Not only does ADT produce disease-free survival rates that are comparable to or better than those seen with local treatment alone, it also may be as effective in preventing symptomatic local progression [9, 10]. The MRC conducted a multicenter randomized trial of orchiectomy alone versus radiotherapy alone versus orchiectomy plus radiotherapy in 277 clinically staged men with T2-T4 N0M0 prostate cancer. The trial was not adequately powered to detect small differences in outcomes, and the radiation treatment was not standardized. Nevertheless, it showed that there were no significant differences in overall survival or symptomatic local progression between the three treatment groups. After a minimum follow-up of 4 years, using radiation did not influence the need for treatment (usually TURP) for local symptoms, which was required in 64% of men].

Hormone therapy (ADT) has a positive effect on disease progression of localized prostate cancer when compared to localized treatment alone.   


 (1) -    Huggins, C. and Hodges, CV Studies on prostatic cancer (the effect of castration, of estrogen and of androgen injection on serum phosphatases in metastatic cancer of the prostate), Cancer Res.  1941; 1:293-297

(2)-  Bruchovsky, N., Snoek, R., Rennie, P.S., Akakura, K., Goldenberg, S.L., and Gleave, M. Control of tumor progression by the maintenance of apoptosis. Prostate Suppl. 1996; 6: 13–21

(3)-   Gomez, J.L., Cusan, L., Diamond, P., Candas, B., and Labrie, F. Long-term treatment of clinical stage C/T3 prostate cancer with flutamide and castration (6-year median follow-up) . (abstract 1080)Br J Urol. 1997; 80: 275

(4)-  Rana, A., Chisholm, G.D., Khan, M., Rashwan, H.M., and Elton, R.A. Conservative management with symptomatic treatment and delayed hormonal manipulation is justified in men with locally advanced carcinoma of the prostate. Br J Urol. 1994; 74: 637–641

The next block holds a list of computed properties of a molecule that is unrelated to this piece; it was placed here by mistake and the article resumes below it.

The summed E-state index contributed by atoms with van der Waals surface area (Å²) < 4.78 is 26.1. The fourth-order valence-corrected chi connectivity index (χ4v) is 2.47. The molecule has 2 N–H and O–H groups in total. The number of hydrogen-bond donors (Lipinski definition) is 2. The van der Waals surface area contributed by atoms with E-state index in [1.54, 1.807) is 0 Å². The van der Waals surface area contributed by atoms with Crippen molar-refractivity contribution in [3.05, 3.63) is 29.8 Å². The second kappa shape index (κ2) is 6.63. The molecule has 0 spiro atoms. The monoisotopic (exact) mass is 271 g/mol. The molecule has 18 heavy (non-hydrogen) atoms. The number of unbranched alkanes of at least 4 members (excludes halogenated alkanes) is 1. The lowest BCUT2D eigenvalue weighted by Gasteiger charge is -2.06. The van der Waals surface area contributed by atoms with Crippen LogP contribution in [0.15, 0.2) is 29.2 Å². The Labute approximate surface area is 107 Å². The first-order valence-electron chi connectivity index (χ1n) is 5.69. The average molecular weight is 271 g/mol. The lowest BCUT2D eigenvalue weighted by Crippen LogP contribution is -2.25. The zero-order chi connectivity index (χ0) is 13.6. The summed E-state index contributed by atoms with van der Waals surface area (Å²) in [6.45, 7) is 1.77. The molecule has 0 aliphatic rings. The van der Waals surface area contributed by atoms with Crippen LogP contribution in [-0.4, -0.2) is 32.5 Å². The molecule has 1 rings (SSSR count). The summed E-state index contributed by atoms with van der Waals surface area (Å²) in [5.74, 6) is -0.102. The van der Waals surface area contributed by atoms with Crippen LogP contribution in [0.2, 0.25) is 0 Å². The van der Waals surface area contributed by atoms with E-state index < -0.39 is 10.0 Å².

(5)-   The Medical Research Council Prostate Working Party Investigators Group. Immediate versus deferred treatment for advanced prostatic cancer (initial results of the Medical Research Council Trial). Br J Urol. 1997; 79: 235–246

(6)-  Zincke, H., Utz, D.C., and Taylor, W.F. Bilateral pelvic lymphadenectomy and radical prostatectomy for clinical stage C prostatic cancer (role of adjuvant treatment for residual cancer and in disease progression). J Urol. 1986; 135: 1199–1205

(7)-  Zagars, G.K., Sands, M.E., Pollack, A., and von Eschenbach, A.C. Early androgen ablation for stage D1 (N1 to N3, M0) prostate cancer (prognostic variables and outcome). J Urol. 1994; 151: 1330–1333

(8)-    Lawton, C.A., Winter, K., Byhardt, R. et al. Androgen suppression plus radiation versus radiation alone for patients with D1 (pN+) adenocarcinoma of the prostate (results based on a national prospective randomized trial, RTOG 85-31). Int J Rad Onc Biol Phys. 1997; 38: 931–939

(9)-   Schmeller, N. and Lubos, W. Early endocrine therapy versus radical prostatectomy combined with early endocrine therapy for stage D1 prostate cancer. Br J Urol. 1997; 79: 226–234

(10)-   Fellows, G.J., Clark, P.B., Beynon, L.L., et al. Treatment of advanced localized prostatic cancer by orchiectomy, radiotherapy, or combined treatment. Br J Urol. 1992; 70: 304–309

(11) -   Van den Ouden, D., Davidson, P.J.T., Hop, W., and Schroder, F.H. Radical prostatectomy as monotherapy for locally advanced (stage T3) prostate cancer. J Urol. 1994; 151: 646–651

Joel T. Nowak, MA, MSW wrote this Post.  Joel is the CEO/Executive Director of Cancer ABCs.  He is a Cancer Thriver diagnosed with five primary cancers - Thyroid, Metastatic Prostate, Renal, Melanoma, and the rare cancer Appendiceal cancer.